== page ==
Will the real turkey please stand up...
Michael Thompson was trying to be kind at a near-by supermarket. The store had turkeys on special with a limit of one per customer and Thompson had offered to use his one per customer entitlement to purchase a turkey for the lady standing behind him at the checkout - she needed two for her dinner party that evening.
As he stood in line to pay for the turkey, an employee from the store came over to Mr. Thompson and said, "You can't buy that turkey. I heard your conversation with that woman about buying her a turkey - she already has a turkey and it's only one per customer."
Shocked, Thompson said, "But I am buying it, not her, and what I choose to do with it is my business. If I give it to someone who's homeless would that be a problem to?"
"No, that would be fine," said the clerk, "but I know you're not doing that - you are giving it to her and she already has one. Other customers are going to come to buy a turkey and there won't be any left."
In total disbelief, Thompson held up his credit card and said, "This is my credit card and I am going to use it to buy this turkey and while I do that I suggest you go out back and sit with the turkeys - they just might teach you something about customer service!"
If you read this story and support the store clerk, or even worse, if you were the clerk, you might want to check yourself into Customer Service 101. Behaviour like the clerk's is sometimes referred to as a CLM - career limiting move.
Even if he was right, his behaviour was wrong, because of the potential loss of business from Michael, the lady he was buying the turkey for, and from on-lookers. When there's a myriad of choices as to where to shop, why go where you, the customer, aren't appreciated.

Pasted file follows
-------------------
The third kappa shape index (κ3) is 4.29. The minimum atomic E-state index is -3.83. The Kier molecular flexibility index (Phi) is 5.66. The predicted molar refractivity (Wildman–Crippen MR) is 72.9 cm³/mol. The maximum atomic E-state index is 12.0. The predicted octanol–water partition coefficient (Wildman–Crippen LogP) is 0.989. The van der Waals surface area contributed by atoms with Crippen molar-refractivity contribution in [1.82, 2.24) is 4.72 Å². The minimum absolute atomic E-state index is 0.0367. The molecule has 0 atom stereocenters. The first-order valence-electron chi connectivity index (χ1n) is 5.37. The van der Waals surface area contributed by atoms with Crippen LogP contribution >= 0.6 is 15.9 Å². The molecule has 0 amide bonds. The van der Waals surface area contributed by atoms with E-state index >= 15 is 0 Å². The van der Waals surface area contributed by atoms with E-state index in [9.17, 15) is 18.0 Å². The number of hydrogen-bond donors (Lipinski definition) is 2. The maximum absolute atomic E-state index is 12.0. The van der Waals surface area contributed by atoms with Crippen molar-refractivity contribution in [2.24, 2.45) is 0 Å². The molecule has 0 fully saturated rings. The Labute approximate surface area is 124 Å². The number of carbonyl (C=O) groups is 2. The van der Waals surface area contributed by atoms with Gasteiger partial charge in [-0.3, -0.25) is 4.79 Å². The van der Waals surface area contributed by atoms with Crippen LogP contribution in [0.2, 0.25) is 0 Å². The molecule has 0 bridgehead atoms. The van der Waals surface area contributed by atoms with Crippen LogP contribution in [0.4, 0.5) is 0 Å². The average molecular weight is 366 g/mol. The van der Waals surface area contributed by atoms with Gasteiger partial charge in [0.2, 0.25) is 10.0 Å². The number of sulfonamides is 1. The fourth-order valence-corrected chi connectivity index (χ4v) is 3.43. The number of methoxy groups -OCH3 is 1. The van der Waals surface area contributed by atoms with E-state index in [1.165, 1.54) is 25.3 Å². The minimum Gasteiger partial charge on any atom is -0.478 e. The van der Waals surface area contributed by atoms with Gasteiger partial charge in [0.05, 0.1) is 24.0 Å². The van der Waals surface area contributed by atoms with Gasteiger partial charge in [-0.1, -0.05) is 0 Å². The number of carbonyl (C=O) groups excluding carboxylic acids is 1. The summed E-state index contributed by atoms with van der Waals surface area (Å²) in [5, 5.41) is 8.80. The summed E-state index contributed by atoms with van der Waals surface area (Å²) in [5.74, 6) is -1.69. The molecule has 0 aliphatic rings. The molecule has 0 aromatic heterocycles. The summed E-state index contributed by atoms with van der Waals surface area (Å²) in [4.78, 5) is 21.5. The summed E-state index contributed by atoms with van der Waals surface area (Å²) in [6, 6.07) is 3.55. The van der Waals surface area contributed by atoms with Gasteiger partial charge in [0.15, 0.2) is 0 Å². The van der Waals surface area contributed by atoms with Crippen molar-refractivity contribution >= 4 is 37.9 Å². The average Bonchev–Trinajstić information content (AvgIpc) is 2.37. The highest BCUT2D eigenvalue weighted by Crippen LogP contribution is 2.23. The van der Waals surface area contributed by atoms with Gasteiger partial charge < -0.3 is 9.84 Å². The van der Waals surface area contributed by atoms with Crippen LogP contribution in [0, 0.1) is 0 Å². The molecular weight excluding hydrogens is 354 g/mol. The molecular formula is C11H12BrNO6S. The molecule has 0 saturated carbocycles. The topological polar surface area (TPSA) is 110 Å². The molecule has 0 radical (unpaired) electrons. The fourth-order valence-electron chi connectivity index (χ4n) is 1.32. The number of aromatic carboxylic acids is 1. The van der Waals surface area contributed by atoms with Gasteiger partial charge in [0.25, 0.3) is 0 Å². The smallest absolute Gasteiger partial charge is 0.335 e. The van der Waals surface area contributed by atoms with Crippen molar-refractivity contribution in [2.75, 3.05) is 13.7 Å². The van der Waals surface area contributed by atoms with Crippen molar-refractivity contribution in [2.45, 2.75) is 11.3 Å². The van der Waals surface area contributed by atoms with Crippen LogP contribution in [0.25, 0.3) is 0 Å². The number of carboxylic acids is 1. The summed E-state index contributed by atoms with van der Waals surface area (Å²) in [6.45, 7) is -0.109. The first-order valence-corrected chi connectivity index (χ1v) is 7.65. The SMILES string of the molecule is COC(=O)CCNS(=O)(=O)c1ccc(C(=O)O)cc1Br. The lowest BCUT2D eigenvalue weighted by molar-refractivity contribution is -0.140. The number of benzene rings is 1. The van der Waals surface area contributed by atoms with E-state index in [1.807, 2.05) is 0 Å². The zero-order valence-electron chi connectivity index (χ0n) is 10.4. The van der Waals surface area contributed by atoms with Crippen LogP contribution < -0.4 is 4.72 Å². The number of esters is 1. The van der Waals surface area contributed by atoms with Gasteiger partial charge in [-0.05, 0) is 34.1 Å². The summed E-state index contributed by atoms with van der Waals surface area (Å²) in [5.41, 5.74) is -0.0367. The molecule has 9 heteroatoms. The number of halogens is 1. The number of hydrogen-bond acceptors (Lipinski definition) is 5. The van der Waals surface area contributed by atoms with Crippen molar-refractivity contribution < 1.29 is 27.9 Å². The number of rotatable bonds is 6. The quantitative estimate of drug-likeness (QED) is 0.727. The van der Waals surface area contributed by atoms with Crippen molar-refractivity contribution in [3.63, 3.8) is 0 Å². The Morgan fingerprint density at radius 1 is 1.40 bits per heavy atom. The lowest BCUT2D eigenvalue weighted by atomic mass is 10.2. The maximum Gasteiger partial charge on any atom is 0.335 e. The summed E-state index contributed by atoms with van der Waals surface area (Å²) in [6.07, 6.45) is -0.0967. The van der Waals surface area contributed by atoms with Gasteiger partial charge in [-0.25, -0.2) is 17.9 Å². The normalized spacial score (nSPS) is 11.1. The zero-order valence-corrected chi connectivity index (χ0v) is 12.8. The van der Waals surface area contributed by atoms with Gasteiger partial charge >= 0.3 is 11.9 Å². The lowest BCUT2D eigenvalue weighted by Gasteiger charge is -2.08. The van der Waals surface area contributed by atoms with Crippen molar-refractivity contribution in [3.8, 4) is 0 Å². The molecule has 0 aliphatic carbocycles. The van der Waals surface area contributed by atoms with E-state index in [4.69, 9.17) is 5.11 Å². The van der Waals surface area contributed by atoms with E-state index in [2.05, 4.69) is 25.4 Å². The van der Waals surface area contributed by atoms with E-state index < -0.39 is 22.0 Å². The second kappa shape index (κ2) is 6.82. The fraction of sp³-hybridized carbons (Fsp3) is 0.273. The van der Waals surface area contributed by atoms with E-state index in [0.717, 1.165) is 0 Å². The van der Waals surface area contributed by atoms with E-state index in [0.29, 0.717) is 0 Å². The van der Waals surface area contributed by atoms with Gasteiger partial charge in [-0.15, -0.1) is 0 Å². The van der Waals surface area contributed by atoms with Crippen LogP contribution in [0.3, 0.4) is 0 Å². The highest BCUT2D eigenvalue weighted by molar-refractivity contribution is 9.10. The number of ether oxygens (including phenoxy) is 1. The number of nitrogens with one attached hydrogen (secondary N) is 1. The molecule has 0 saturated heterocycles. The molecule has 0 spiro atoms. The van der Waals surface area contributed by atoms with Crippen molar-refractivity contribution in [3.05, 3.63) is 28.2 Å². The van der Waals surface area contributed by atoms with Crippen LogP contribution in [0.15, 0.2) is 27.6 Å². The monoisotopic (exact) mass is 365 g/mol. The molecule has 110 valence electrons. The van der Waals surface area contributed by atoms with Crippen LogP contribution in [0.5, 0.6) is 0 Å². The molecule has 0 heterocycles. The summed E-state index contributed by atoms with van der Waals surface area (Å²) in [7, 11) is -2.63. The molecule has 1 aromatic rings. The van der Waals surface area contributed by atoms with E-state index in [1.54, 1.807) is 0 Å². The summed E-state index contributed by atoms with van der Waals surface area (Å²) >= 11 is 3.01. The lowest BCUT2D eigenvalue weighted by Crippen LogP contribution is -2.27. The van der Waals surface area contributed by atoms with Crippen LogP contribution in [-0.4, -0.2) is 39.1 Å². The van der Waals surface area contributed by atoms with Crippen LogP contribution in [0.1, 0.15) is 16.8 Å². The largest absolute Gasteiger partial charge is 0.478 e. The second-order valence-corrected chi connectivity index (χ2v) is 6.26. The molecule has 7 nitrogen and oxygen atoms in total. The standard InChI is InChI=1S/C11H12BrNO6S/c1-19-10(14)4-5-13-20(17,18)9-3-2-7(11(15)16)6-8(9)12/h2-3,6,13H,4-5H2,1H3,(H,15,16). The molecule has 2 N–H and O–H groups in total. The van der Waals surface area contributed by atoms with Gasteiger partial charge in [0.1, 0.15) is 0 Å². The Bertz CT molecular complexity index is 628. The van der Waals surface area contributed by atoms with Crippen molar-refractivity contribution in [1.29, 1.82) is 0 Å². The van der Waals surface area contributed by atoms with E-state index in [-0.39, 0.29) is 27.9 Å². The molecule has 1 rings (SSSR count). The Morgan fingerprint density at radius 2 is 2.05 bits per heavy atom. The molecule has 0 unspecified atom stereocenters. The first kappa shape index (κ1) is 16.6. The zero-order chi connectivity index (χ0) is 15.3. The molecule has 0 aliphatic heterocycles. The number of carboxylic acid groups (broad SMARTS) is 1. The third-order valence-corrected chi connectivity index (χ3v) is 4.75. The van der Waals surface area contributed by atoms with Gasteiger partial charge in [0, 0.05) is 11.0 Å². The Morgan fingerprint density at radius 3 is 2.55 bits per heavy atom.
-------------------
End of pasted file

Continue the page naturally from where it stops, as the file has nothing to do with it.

Today, with more and more competition in all industries, sometimes the only thing separating one company from the other is customer service. Many companies, like the airline Westjet, realize this.
"The customer is not an inconvenience; they're here to keep us in business. Our goal is to sell airplane seats and keep them coming back. The clerk's goal was to sell turkeys not keep them," says Siobhan Vinish, director of public relations and communication for Westjet.
"There are always policies and procedures that you have to keep, but you also have to be flexible, because when you do something that benefits the client that act in turn benefits the company and positively affects future business," says Vinish.
Studies have shown that most companies lose customers approximately 70- 80% of the time because someone was rude, indifferent, or discourteous to them - not because of the product itself.
Unhappy customers have a strong emotional connection to your company, and are more likely to talk with friends and associates. An unhappy customer will tell 10 to 15 people of their experience.
Here are some Westjet customer service suggestions:
In reality it's not about being right or being wrong. When you have a choice to be right or to be kind always choose kind - and that's customer service in a nutshell!